Burnside footbridge to become a reality
In only 11 days of crowd funding, the Portland Parks Foundation surpassed their $150,000 goal toward construction of a sorely needed pedestrian footbridge connecting Forest Park's Wildwood Trail.
Starting the campaign on Sept. 20, it reached its goal on Sept. 30.
The footbridge has been in demand by concerned community members going back at least 20 years when the crossing of the trail with West Burnside Street in Northwest Portland was identified as problematic in a 1996 study by the Portland Bureau of Transportation Engineering and Development. While an estimated 80,000 people cross at that spot annually and approximately 18,000 cars zoom by daily, creating a dangerous situation for both drivers and those on the trail.
There have been problems with fender benders from cars attempting to halt quickly for pedestrians, while those on foot are at risk of being slammed by a car.
Although the goal for crowd funding has been met, the campaign continues through Oct. 23.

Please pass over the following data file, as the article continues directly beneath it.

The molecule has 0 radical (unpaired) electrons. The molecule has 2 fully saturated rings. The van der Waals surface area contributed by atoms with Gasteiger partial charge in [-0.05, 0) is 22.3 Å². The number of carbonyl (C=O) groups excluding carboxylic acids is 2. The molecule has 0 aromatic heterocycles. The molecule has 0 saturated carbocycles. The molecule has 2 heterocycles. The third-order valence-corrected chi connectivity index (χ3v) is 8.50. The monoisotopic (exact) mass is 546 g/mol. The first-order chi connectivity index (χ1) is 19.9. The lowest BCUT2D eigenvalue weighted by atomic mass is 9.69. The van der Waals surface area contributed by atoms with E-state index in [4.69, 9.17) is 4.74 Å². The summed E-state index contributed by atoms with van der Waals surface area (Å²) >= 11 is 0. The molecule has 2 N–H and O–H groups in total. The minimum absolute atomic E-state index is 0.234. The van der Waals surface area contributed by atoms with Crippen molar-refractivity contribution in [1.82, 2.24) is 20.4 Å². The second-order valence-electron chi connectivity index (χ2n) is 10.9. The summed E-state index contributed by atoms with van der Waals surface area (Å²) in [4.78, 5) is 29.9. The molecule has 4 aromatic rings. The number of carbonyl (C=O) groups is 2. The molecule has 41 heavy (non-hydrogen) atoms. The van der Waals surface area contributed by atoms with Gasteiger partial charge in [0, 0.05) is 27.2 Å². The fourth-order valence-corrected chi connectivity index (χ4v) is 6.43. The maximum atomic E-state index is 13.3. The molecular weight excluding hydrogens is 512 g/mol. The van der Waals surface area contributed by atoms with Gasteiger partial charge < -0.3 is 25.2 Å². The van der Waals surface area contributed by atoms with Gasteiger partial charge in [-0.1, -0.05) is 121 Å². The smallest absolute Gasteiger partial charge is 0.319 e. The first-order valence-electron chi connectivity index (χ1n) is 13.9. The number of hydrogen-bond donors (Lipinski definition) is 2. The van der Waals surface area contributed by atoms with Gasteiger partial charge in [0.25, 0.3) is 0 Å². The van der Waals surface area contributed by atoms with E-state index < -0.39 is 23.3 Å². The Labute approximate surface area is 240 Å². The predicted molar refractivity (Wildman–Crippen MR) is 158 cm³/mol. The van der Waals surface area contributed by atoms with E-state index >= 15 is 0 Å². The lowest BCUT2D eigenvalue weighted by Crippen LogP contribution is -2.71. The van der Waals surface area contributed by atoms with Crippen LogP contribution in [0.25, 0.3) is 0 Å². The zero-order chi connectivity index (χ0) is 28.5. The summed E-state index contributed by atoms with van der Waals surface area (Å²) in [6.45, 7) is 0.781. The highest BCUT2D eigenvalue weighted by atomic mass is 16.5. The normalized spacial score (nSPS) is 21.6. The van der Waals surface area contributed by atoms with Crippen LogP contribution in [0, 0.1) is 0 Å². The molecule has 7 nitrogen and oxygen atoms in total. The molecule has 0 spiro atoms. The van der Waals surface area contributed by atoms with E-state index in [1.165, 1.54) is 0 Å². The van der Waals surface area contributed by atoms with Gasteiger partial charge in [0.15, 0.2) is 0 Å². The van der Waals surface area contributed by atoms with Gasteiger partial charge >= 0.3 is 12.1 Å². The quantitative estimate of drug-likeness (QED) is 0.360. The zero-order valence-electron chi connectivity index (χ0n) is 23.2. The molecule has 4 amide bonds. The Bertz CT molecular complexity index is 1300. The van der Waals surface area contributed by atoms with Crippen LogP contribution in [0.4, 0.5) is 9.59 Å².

"The reason we want to stretch is that we know construction costs are going up," says Portland Parks Foundation Executive Director Jeff Anderson. "And even though we've allowed for some inflation of costs, we don't want to be caught short either on the construction side or the maintenance side."
The bridge is planned to have a 75 to 100-year lifespan.
Although the goal publicly for the entire bridge has been $2.5 million, with $500,000 contributed by the city of Portland and other funds from Metro, Portland Parks Foundation is hoping to hit closer to $2.7 million. With the crowd funding, they're at about $2.4 million, while an anonymous donor plans to match crowd funding efforts up to $175,000.
Officials are looking at the bridge as an art piece as much as an answer to a public safety issue. It's planned to be designed by regional artist Ed Carpenter.
"One of the features of our Footbridge that we also like to note is that it will be tantamount to a public art installation — not just a mundane crossing, but a graceful steel sculpture that would not be possible to create if built solely by the city without private support," said Anderson.
They're working on hammering out an operational grant agreement with the city likely by Nov. 1 and its expected there will be a hearing at City Council where people will have the opportunity to give testimony.
The bridge planned to be named after Barbara Walker, a longtime parks volunteer advocate.
After everything for the project is formalized this month, Portland Parks Foundation will accelerate construction, finalizing contracts. Construction will start in early 2018 and take six to nine months, with expected completion by next fall. Portland Parks & Recreation will ultimately maintain the bridge.